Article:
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Do not feel social

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Is it normal to not want to be around people? While I enjoy being with friends and family I do not feel like being around people and having to say that it is fine when mentally I am not ok. I want to be alone to process all that is going on but my husband wants me to keep a positive attitude and he feels that being alone is not helping my feelings. What can I do to help him understand my feelings?

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  • moderators
    moderators Posts: 8,055
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    Hi mdgauthier19,

    We're so sorry you're feeling down. You're surely not alone in this experience, and we're sure others will be by shortly to weigh in with their situation and advice. In the meantime, we're sending big hugs your way!

    Have you considered finding a counselor or other mental health professional to talk with you or you and your husband together? Find out more about Taking Care of Your Mental Health After a Breast Cancer Diagnosis along with how to find a professional, and types of support you might want to consider.

    You may also want to consider joining one of our Zoom Meetups where you can discuss with others who "get it."

    We hope this helps and that you feel a little better soon. We're all here for you!

    —The Mods

  • kaynotrealname
    kaynotrealname Member Posts: 392
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    Could you be an introvert married to an extrovert? If so it is quite common for introverts to need alone time with processing traumatic events. Being around people is draining for an introvert. Doesn't mean we don't enjoy them or want to be alone all the time but being alone is where we regroup and regain energy. So when something traumatic is occurring our social energy can be taken up by that and we don't have any left over for people. Extroverts are the opposite. They gain energy by being around people. So if he's an extrovert he may be assuming that everyone is like him and that what he needs when traumatized is what everyone needs.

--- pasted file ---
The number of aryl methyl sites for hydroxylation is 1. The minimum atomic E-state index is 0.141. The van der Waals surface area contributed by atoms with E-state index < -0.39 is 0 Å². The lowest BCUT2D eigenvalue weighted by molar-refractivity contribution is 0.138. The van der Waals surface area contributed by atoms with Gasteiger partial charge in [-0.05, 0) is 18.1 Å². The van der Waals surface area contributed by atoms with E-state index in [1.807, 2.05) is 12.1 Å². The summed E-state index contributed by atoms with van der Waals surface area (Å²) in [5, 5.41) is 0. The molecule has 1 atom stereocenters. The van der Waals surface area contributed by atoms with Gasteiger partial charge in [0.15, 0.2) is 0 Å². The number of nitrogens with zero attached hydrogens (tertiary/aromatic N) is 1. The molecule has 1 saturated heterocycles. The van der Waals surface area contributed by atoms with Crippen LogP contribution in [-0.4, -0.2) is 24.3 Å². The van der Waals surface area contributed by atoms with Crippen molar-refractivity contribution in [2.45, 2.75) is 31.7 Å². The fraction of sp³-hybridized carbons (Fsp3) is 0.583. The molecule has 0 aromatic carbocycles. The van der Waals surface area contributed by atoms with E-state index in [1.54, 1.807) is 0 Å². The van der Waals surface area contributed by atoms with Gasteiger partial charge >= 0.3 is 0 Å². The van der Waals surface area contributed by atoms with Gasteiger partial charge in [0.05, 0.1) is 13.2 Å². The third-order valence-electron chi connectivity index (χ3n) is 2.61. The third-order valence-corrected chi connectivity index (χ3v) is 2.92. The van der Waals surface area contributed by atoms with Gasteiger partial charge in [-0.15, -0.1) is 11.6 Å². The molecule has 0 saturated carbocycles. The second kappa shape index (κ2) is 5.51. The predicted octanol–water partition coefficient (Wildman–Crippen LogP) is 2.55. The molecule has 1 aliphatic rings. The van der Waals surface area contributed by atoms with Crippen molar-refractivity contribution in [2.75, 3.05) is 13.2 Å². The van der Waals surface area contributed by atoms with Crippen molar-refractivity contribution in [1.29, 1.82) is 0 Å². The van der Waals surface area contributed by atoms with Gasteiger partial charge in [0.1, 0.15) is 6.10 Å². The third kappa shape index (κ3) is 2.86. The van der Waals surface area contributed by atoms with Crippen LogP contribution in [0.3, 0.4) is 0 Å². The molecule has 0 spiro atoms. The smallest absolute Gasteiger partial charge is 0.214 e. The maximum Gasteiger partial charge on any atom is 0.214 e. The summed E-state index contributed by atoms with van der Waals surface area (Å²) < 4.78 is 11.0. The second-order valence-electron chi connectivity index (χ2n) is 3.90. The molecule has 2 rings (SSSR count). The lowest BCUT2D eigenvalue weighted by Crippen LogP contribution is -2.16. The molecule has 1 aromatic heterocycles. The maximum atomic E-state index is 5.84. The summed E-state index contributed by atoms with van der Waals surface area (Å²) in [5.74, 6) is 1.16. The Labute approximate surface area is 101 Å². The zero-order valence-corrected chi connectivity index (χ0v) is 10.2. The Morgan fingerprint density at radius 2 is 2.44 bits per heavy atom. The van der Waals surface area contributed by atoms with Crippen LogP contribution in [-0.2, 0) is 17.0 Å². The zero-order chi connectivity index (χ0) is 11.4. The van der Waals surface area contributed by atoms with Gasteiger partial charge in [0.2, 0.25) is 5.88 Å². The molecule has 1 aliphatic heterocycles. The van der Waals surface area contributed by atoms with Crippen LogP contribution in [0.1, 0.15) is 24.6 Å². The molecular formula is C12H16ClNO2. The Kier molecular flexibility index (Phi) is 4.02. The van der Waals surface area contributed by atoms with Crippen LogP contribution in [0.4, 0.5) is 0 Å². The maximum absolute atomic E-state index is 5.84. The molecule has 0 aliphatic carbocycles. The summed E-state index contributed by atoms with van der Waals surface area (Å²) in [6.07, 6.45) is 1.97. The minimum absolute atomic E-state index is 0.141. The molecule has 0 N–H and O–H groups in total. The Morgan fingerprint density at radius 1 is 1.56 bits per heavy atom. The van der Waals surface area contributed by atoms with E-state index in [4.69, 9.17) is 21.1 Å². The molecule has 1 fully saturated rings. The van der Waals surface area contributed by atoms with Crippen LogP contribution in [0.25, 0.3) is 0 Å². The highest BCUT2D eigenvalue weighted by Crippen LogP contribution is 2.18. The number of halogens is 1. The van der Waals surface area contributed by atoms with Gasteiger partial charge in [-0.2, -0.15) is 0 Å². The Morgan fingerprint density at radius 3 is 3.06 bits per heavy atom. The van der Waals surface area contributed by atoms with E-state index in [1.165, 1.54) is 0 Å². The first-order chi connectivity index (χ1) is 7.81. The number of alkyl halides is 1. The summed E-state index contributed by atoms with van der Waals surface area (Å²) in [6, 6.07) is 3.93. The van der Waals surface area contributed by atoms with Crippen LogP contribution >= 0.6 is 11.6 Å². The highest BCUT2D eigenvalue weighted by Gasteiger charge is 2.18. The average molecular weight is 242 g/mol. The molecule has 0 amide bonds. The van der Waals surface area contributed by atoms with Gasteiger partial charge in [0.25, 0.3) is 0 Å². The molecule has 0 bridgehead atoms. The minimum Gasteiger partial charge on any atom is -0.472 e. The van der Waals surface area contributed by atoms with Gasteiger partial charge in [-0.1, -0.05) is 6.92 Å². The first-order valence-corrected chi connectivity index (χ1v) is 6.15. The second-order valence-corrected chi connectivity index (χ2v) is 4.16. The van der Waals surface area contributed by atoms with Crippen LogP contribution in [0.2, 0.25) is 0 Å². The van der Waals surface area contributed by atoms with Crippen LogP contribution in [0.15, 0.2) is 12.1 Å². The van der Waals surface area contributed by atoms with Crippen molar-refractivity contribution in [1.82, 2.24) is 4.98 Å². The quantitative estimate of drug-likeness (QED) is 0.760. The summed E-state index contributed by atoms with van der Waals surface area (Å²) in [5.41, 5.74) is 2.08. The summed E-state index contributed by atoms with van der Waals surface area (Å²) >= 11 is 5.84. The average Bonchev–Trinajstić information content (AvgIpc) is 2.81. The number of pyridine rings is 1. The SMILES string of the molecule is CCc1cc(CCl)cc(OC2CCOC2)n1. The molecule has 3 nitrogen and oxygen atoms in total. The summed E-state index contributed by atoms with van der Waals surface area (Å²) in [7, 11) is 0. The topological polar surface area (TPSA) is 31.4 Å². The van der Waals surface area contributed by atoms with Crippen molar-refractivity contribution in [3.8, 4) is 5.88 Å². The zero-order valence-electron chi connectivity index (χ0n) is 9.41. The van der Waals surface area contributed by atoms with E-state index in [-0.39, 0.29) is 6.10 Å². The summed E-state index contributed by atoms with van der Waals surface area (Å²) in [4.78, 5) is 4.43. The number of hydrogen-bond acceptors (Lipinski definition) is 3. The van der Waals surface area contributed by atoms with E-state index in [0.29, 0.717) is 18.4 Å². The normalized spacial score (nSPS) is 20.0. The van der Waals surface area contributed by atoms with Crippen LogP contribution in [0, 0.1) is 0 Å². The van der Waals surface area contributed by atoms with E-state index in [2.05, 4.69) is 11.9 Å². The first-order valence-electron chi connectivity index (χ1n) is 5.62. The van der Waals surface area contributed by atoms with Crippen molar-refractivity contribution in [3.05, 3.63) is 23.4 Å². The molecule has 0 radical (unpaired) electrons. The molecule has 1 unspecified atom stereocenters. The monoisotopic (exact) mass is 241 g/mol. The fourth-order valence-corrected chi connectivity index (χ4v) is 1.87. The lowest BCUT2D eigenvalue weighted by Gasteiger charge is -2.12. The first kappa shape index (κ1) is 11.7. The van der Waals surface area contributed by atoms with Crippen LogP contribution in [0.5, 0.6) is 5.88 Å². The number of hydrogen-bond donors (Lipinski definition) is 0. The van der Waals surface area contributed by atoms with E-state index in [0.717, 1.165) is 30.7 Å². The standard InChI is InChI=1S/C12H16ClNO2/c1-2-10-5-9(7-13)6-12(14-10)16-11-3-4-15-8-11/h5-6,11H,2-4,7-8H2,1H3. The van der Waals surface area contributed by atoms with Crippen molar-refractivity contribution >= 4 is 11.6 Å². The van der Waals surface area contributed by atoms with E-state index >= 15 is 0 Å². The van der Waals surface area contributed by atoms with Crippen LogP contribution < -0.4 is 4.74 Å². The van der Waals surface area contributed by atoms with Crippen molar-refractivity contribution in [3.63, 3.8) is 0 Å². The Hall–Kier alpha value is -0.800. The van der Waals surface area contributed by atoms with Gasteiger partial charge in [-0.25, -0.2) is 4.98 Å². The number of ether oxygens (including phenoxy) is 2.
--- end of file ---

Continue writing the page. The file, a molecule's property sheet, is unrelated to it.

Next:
At any rate I wanted to be alone a lot when first diagnosed. I didn't want to talk to people and didn't. I texted info as needed. Everyone respected that with me and it worked out fine. Eventually I returned to a more normal keel and my social energy returned. So if you're asking if it's normal to want to be alone when first diagnosed then answer is yes, for many of us it is.

  • greenbean2468
    greenbean2468 Member Posts: 19
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    I second what was said about introverts vs. extroverts. It's a thing, we have different needs for where our energy comes from and neither are right or wrong. They just are. The book "Quiet" explains it well. Extroverts don't always understand us.

    It sounds like you very much know what you need to take care of yourself. That's wonderful. Now it's doing so. I encourage you to listen to that truth regardless of whether others understand. Sometimes we cannot make others understand us. Going through cancer treatment is teaching me this lesson over and over again: it is ok to take care of myself physically, mentally, emotionally, and spiritually. I can detach with love and set loving boundaries when others are trying to manage me or put their emotional struggles on me about MY illness.

    One other thing that people told me when I got this diagnosis is it is ok to handle it however I need to. For me, that meant not telling many people. I did a little isolating that bordered on low level depression but it was what I needed to do. The diagnosis and treatment took away energy and I did not have much to give. If isolating is harming you or you think you are depressed, I encourage you to talk with a therapist, your doctor and/or a support group. Take good care of yourself 💕